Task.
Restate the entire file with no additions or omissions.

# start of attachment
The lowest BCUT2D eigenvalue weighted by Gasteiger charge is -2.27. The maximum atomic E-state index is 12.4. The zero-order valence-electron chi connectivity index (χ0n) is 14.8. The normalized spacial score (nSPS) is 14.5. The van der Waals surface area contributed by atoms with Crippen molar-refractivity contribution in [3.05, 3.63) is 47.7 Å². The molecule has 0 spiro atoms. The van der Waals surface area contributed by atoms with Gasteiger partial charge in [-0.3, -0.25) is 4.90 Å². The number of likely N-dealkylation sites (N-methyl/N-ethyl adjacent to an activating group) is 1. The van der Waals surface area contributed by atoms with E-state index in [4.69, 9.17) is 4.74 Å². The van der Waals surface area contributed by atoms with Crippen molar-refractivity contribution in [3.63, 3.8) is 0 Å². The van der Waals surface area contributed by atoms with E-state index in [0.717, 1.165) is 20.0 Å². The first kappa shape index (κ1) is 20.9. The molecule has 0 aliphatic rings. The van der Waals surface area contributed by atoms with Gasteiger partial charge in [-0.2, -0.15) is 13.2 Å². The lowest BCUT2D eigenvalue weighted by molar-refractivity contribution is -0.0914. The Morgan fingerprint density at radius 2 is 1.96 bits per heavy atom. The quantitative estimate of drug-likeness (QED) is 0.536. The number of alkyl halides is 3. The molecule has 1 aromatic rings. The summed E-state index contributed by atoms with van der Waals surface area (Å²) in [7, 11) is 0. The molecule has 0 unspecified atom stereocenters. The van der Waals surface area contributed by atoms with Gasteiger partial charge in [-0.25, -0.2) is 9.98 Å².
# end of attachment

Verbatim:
The lowest BCUT2D eigenvalue weighted by Gasteiger charge is -2.27. The maximum atomic E-state index is 12.4. The zero-order valence-electron chi connectivity index (χ0n) is 14.8. The normalized spacial score (nSPS) is 14.5. The van der Waals surface area contributed by atoms with Crippen molar-refractivity contribution in [3.05, 3.63) is 47.7 Å². The molecule has 0 spiro atoms. The van der Waals surface area contributed by atoms with Gasteiger partial charge in [-0.3, -0.25) is 4.90 Å². The number of likely N-dealkylation sites (N-methyl/N-ethyl adjacent to an activating group) is 1. The van der Waals surface area contributed by atoms with E-state index in [4.69, 9.17) is 4.74 Å². The van der Waals surface area contributed by atoms with Crippen molar-refractivity contribution in [3.63, 3.8) is 0 Å². The van der Waals surface area contributed by atoms with E-state index in [0.717, 1.165) is 20.0 Å². The first kappa shape index (κ1) is 20.9. The molecule has 0 aliphatic rings. The van der Waals surface area contributed by atoms with Gasteiger partial charge in [-0.2, -0.15) is 13.2 Å². The lowest BCUT2D eigenvalue weighted by molar-refractivity contribution is -0.0914. The Morgan fingerprint density at radius 2 is 1.96 bits per heavy atom. The quantitative estimate of drug-likeness (QED) is 0.536. The number of alkyl halides is 3. The molecule has 1 aromatic rings. The summed E-state index contributed by atoms with van der Waals surface area (Å²) in [7, 11) is 0. The molecule has 0 unspecified atom stereocenters. The van der Waals surface area contributed by atoms with Gasteiger partial charge in [-0.25, -0.2) is 9.98 Å².